debug with mcuboot
How could I create image that will be signed that mcuboot will recognise it as valid image.
I wuild like to sign image with imgtool.py in ninja script after build (target all) was succesfull.
Thanks in advance!
On Wed, Aug 22, 2018 at 01:46:18AM -0700, email@example.com wrote:
How could I create image that will be signed that mcuboot will recognise it asThis seems to have gone unanswered.
For my use, I've always had an "outer" makefile that invokved the
cmake and ninja build on the Zephyr target (as well as mcuboot), and
then used imgtool.py and possibly assemble.py to make my resulting
This probably could be added to the Zephyr build, at least the signing
part, but solving the multi-image build is possibly more an area for
something like West to solve.
This will become even more of an issue with multiple images beyond
just the bootloader, such as multiple CPUs or a trusted execution
environment (TF-M style).
Marti Bolivar <marti@...>
On Fri, Mar 1, 2019 at 9:12 AM David Brown <firstname.lastname@example.org> wrote:
I somehow have trouble believing the date stamp on the original email.
Clogged internet pipes, perhaps.
Multi-image build is a build system issue, not a west issue. Nordic is
working on this, for reference:
Also just FYI, west already supports building, signing, and flashing
MCUboot images. For example:
# Build and flash MCUboot itself for reel_board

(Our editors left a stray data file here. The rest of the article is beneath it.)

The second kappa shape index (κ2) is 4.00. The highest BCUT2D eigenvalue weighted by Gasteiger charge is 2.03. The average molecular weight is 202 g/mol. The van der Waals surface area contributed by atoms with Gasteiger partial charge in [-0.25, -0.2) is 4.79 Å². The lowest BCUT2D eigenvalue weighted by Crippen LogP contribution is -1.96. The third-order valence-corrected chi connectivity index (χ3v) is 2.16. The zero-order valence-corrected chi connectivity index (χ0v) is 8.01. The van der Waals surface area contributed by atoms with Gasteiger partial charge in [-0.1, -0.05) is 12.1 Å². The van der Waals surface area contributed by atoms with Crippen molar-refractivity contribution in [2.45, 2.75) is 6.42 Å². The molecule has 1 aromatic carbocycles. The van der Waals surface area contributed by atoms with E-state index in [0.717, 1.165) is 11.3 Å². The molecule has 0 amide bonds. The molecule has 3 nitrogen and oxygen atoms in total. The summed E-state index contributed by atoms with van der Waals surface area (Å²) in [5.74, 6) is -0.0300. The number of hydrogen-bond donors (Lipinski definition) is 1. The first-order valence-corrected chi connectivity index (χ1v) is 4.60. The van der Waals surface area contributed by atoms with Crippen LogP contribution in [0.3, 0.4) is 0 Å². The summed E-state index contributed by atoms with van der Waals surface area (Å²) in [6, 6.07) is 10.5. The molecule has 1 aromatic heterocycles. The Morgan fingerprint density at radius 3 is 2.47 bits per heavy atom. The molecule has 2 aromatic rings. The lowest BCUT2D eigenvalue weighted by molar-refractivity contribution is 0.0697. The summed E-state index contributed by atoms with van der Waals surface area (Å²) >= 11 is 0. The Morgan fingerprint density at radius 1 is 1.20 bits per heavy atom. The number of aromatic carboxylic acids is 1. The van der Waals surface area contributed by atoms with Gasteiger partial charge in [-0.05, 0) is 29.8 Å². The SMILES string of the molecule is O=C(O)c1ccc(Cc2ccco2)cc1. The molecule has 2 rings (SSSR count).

west build -b reel_board -s mcuboot/boot/zephyr/ -d build-mcuboot
west flash -d build-mcuboot/
# Build and flash hello_world as an MCUboot chain-loadable image
west build -b reel_board -s zephyr/samples/hello_world/ -d build-hello
west sign -t imgtool -d build-hello/ -- --key mcuboot/root-rsa-2048.pem
west flash --hex-file zephyr.signed.hex -d build-hello/
The above assumes your runner prefers flashing .hex files, which is
true of nrfjprog and pyocd at least. You can do it with .bin files too
but it's a little more annoying and I'd like to deprecate some of the
command line flags.
The value of "west sign -t imgtool" compared to using imgtool directly
is that it pulls the values for the --align, --header-size, and
--slot-size options out of the build directory by inspecting Kconfig
and device tree output files.
Hopefully something like the above can continue working in these
contexts, suitably extended if necessary.